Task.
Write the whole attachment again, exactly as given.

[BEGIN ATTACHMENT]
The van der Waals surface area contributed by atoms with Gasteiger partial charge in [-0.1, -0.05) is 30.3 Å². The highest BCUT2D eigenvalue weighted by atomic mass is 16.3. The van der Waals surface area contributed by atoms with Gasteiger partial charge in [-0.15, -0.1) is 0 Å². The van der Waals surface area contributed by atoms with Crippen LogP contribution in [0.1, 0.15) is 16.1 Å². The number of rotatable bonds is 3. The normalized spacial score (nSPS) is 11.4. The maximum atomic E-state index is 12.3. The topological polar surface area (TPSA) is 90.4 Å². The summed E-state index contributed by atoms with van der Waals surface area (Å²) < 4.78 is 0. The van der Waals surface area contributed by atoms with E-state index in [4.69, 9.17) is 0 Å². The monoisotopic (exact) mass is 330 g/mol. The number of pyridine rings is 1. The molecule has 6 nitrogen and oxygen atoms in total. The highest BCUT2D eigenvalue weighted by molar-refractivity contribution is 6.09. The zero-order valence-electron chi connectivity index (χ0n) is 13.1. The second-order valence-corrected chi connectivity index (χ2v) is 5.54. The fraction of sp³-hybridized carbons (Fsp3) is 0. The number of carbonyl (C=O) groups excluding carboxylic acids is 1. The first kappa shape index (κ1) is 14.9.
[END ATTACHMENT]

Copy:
The van der Waals surface area contributed by atoms with Gasteiger partial charge in [-0.1, -0.05) is 30.3 Å². The highest BCUT2D eigenvalue weighted by atomic mass is 16.3. The van der Waals surface area contributed by atoms with Gasteiger partial charge in [-0.15, -0.1) is 0 Å². The van der Waals surface area contributed by atoms with Crippen LogP contribution in [0.1, 0.15) is 16.1 Å². The number of rotatable bonds is 3. The normalized spacial score (nSPS) is 11.4. The maximum atomic E-state index is 12.3. The topological polar surface area (TPSA) is 90.4 Å². The summed E-state index contributed by atoms with van der Waals surface area (Å²) < 4.78 is 0. The van der Waals surface area contributed by atoms with E-state index in [4.69, 9.17) is 0 Å². The monoisotopic (exact) mass is 330 g/mol. The number of pyridine rings is 1. The molecule has 6 nitrogen and oxygen atoms in total. The highest BCUT2D eigenvalue weighted by molar-refractivity contribution is 6.09. The zero-order valence-electron chi connectivity index (χ0n) is 13.1. The second-order valence-corrected chi connectivity index (χ2v) is 5.54. The fraction of sp³-hybridized carbons (Fsp3) is 0. The number of carbonyl (C=O) groups excluding carboxylic acids is 1. The first kappa shape index (κ1) is 14.9.